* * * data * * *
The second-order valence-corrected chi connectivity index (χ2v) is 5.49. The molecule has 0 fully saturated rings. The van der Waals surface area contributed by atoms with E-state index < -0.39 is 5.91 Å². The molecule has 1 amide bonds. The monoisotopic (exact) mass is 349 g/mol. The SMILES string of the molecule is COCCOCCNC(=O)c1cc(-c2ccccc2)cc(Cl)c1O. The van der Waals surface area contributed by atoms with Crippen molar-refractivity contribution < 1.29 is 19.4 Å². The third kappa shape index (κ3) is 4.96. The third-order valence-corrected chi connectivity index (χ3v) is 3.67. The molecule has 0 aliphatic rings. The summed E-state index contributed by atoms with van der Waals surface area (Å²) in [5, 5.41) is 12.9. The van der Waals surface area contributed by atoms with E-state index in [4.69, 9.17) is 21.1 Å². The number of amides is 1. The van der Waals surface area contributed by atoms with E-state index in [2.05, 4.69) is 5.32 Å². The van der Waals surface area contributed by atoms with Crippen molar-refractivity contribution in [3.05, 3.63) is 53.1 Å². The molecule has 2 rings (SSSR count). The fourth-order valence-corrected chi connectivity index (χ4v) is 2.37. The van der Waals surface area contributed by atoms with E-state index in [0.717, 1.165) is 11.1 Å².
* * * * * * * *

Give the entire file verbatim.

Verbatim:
The second-order valence-corrected chi connectivity index (χ2v) is 5.49. The molecule has 0 fully saturated rings. The van der Waals surface area contributed by atoms with E-state index < -0.39 is 5.91 Å². The molecule has 1 amide bonds. The monoisotopic (exact) mass is 349 g/mol. The SMILES string of the molecule is COCCOCCNC(=O)c1cc(-c2ccccc2)cc(Cl)c1O. The van der Waals surface area contributed by atoms with Crippen molar-refractivity contribution < 1.29 is 19.4 Å². The third kappa shape index (κ3) is 4.96. The third-order valence-corrected chi connectivity index (χ3v) is 3.67. The molecule has 0 aliphatic rings. The summed E-state index contributed by atoms with van der Waals surface area (Å²) in [5, 5.41) is 12.9. The van der Waals surface area contributed by atoms with E-state index in [4.69, 9.17) is 21.1 Å². The number of amides is 1. The van der Waals surface area contributed by atoms with E-state index in [2.05, 4.69) is 5.32 Å². The van der Waals surface area contributed by atoms with Crippen molar-refractivity contribution in [3.05, 3.63) is 53.1 Å². The molecule has 2 rings (SSSR count). The fourth-order valence-corrected chi connectivity index (χ4v) is 2.37. The van der Waals surface area contributed by atoms with E-state index in [0.717, 1.165) is 11.1 Å².